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Sunday, April 14, 2024
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Is long Covid just another name for anaemia?

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HARDLY a week passed last year without some revelation about long Covid, and Global Health Now (GHN), no stranger to the pages of TCW, has been at the forefront of whipping up global concern about a disease which may not even exist. TCW has catalogued much of this nonsense.

GHN has struck again with a report picked up in its ‘go to’ source for all manner of Covid related hysteria, CIDRAP (the newsletter of the Center for Infectious Disease Research & Policy, University of Minnesota). The CIDRAP piece is titled: ‘Low iron may play key role in long Covid’ and reports on a study from Nature Immunology titled: ‘Iron dysregulation and inflammatory stress erythropoiesis associates with long-term outcome of COVID-19’.

Note above how what is reported in Nature Immunology as ‘associates’ becomes ‘may play a role’ in long Covid in CIDRAP. As ever, the logical corollary that low iron ‘may not’ play a key role in long Covid is omitted. The phenomenon was reported in GHN as follows: ‘Long Covid patients showed more signs of difficulty regulating their blood iron levels, including anemia . . .’ An association becomes a ‘key role’ and then the subtle implication that this may be a problem of long Covid.

The original study of over 200 patients is well conducted and relates the haematological data to the reported severity of the original dose of Covid-19 and to reported long Covid up to a year after reported initial infection with Covid-19. Thus the observed association between anaemia and long Covid in the study seems to be a real phenomenon.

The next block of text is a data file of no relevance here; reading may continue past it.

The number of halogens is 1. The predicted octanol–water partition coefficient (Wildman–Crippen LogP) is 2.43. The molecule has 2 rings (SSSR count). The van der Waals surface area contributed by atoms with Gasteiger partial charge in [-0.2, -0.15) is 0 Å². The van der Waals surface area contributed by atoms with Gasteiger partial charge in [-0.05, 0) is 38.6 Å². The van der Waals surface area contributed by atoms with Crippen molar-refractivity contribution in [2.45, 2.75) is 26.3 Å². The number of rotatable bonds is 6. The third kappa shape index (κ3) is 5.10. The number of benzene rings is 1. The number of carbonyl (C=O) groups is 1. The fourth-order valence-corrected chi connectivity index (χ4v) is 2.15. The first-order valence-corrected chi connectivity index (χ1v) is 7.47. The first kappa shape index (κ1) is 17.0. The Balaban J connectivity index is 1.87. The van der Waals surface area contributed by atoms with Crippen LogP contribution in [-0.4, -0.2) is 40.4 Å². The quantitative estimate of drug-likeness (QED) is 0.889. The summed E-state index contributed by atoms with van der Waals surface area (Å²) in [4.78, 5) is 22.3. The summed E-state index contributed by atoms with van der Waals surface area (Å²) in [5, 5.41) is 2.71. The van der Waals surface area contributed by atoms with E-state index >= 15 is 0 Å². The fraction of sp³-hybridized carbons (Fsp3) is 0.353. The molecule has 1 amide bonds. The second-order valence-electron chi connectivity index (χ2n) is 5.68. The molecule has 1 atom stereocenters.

There is absolutely no problem with medical researchers seeking associations between clinical variables, and frequently observed associations lead to research where the direction of the relationship, the cause versus the effect, can be established. Only in that way can therapy be directed at the correct clinical targets. The authors of the study, to their credit, present their analysis with caution. However, the customary ‘Limitations’ sub-section of the discussion section of the article is missing and, indeed, no reference is made to any limitations of the study.

Allow me: I can think of one major limitation and that is the remarkable similarity between the symptoms of long Covid, which include ‘fatigue, shortness of breath and chest pain’ and the symptoms of anaemia which include ‘fatigue, shortness of breath and chest pain’. As far as can be ascertained from the original study, the haematological status of the participants in the study at the time of their initial reported infection with Covid-19 is not known.

Is it possible that long Covid is simply another name for anaemia?

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Roger Watson
Roger Watson
Roger Watson is a Professor of Nursing.

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